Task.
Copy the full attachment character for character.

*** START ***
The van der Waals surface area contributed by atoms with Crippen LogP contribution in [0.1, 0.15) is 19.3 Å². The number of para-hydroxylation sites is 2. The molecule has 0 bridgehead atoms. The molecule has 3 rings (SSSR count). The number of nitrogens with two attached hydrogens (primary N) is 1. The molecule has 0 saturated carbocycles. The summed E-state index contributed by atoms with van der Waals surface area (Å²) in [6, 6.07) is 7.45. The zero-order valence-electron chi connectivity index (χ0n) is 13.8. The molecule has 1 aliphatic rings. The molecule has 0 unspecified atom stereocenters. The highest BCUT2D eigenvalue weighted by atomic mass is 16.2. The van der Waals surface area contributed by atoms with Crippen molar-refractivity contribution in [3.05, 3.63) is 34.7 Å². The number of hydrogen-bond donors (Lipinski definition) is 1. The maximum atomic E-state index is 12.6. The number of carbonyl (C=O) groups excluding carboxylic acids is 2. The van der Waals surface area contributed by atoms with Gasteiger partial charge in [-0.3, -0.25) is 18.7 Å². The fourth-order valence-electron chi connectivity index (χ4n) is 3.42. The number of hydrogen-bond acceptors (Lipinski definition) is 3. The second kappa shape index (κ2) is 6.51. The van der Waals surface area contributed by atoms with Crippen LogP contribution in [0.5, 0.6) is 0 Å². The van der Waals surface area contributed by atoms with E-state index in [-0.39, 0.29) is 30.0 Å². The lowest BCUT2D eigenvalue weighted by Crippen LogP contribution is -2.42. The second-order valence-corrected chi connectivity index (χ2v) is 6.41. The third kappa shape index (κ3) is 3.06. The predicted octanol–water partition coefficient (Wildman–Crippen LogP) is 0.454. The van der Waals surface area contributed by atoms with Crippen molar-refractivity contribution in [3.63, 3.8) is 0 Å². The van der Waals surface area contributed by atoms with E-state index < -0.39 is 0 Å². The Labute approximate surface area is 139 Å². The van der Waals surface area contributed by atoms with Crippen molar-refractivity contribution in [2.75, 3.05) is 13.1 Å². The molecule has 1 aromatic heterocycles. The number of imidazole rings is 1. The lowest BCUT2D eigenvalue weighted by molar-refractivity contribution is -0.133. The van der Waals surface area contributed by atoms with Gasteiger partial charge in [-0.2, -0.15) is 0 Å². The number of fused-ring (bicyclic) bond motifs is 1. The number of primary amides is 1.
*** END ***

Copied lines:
The van der Waals surface area contributed by atoms with Crippen LogP contribution in [0.1, 0.15) is 19.3 Å². The number of para-hydroxylation sites is 2. The molecule has 0 bridgehead atoms. The molecule has 3 rings (SSSR count). The number of nitrogens with two attached hydrogens (primary N) is 1. The molecule has 0 saturated carbocycles. The summed E-state index contributed by atoms with van der Waals surface area (Å²) in [6, 6.07) is 7.45. The zero-order valence-electron chi connectivity index (χ0n) is 13.8. The molecule has 1 aliphatic rings. The molecule has 0 unspecified atom stereocenters. The highest BCUT2D eigenvalue weighted by atomic mass is 16.2. The van der Waals surface area contributed by atoms with Crippen molar-refractivity contribution in [3.05, 3.63) is 34.7 Å². The number of hydrogen-bond donors (Lipinski definition) is 1. The maximum atomic E-state index is 12.6. The number of carbonyl (C=O) groups excluding carboxylic acids is 2. The van der Waals surface area contributed by atoms with Gasteiger partial charge in [-0.3, -0.25) is 18.7 Å². The fourth-order valence-electron chi connectivity index (χ4n) is 3.42. The number of hydrogen-bond acceptors (Lipinski definition) is 3. The second kappa shape index (κ2) is 6.51. The van der Waals surface area contributed by atoms with Crippen LogP contribution in [0.5, 0.6) is 0 Å². The van der Waals surface area contributed by atoms with E-state index in [-0.39, 0.29) is 30.0 Å². The lowest BCUT2D eigenvalue weighted by Crippen LogP contribution is -2.42. The second-order valence-corrected chi connectivity index (χ2v) is 6.41. The third kappa shape index (κ3) is 3.06. The predicted octanol–water partition coefficient (Wildman–Crippen LogP) is 0.454. The van der Waals surface area contributed by atoms with Crippen molar-refractivity contribution in [3.63, 3.8) is 0 Å². The van der Waals surface area contributed by atoms with E-state index < -0.39 is 0 Å². The Labute approximate surface area is 139 Å². The van der Waals surface area contributed by atoms with Crippen molar-refractivity contribution in [2.75, 3.05) is 13.1 Å². The molecule has 1 aromatic heterocycles. The number of imidazole rings is 1. The lowest BCUT2D eigenvalue weighted by molar-refractivity contribution is -0.133. The van der Waals surface area contributed by atoms with Gasteiger partial charge in [-0.2, -0.15) is 0 Å². The number of fused-ring (bicyclic) bond motifs is 1. The number of primary amides is 1.